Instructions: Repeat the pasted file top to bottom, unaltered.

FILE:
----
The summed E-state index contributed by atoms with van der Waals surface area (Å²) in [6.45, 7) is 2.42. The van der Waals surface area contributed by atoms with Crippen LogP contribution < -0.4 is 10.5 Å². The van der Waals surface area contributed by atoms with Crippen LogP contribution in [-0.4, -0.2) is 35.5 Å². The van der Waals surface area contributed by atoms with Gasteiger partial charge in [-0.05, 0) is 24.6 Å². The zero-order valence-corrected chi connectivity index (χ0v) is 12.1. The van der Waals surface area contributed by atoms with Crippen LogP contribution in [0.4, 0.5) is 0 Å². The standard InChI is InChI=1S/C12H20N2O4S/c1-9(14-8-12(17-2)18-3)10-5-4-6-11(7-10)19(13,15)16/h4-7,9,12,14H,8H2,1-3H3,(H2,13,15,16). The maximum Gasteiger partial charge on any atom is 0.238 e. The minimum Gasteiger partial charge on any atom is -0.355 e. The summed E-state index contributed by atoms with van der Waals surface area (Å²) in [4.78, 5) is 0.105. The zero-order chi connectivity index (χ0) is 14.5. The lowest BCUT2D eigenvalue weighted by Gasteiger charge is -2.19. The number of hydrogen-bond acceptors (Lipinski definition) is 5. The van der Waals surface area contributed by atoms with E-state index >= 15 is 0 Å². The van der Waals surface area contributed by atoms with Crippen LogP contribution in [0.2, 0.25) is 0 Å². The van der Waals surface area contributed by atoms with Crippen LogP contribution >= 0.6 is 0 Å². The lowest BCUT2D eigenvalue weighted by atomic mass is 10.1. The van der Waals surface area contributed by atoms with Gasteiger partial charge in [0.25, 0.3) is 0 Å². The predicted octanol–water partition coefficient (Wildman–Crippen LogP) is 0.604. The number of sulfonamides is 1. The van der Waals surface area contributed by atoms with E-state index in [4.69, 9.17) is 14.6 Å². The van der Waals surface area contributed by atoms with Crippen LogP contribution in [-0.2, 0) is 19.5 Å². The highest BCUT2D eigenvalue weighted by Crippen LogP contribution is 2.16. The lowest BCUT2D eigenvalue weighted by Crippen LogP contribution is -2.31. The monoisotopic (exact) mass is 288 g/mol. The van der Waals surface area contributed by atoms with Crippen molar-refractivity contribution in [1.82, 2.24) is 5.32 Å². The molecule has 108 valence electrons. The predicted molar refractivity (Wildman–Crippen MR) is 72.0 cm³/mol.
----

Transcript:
The summed E-state index contributed by atoms with van der Waals surface area (Å²) in [6.45, 7) is 2.42. The van der Waals surface area contributed by atoms with Crippen LogP contribution < -0.4 is 10.5 Å². The van der Waals surface area contributed by atoms with Crippen LogP contribution in [-0.4, -0.2) is 35.5 Å². The van der Waals surface area contributed by atoms with Gasteiger partial charge in [-0.05, 0) is 24.6 Å². The zero-order valence-corrected chi connectivity index (χ0v) is 12.1. The van der Waals surface area contributed by atoms with Crippen LogP contribution in [0.4, 0.5) is 0 Å². The standard InChI is InChI=1S/C12H20N2O4S/c1-9(14-8-12(17-2)18-3)10-5-4-6-11(7-10)19(13,15)16/h4-7,9,12,14H,8H2,1-3H3,(H2,13,15,16). The maximum Gasteiger partial charge on any atom is 0.238 e. The minimum Gasteiger partial charge on any atom is -0.355 e. The summed E-state index contributed by atoms with van der Waals surface area (Å²) in [4.78, 5) is 0.105. The zero-order chi connectivity index (χ0) is 14.5. The lowest BCUT2D eigenvalue weighted by Gasteiger charge is -2.19. The number of hydrogen-bond acceptors (Lipinski definition) is 5. The van der Waals surface area contributed by atoms with E-state index >= 15 is 0 Å². The van der Waals surface area contributed by atoms with Crippen LogP contribution in [0.2, 0.25) is 0 Å². The van der Waals surface area contributed by atoms with Crippen LogP contribution >= 0.6 is 0 Å². The lowest BCUT2D eigenvalue weighted by atomic mass is 10.1. The van der Waals surface area contributed by atoms with Gasteiger partial charge in [0.25, 0.3) is 0 Å². The predicted octanol–water partition coefficient (Wildman–Crippen LogP) is 0.604. The number of sulfonamides is 1. The van der Waals surface area contributed by atoms with E-state index in [4.69, 9.17) is 14.6 Å². The van der Waals surface area contributed by atoms with Crippen LogP contribution in [-0.2, 0) is 19.5 Å². The highest BCUT2D eigenvalue weighted by Crippen LogP contribution is 2.16. The lowest BCUT2D eigenvalue weighted by Crippen LogP contribution is -2.31. The monoisotopic (exact) mass is 288 g/mol. The van der Waals surface area contributed by atoms with Crippen molar-refractivity contribution in [1.82, 2.24) is 5.32 Å². The molecule has 108 valence electrons. The predicted molar refractivity (Wildman–Crippen MR) is 72.0 cm³/mol.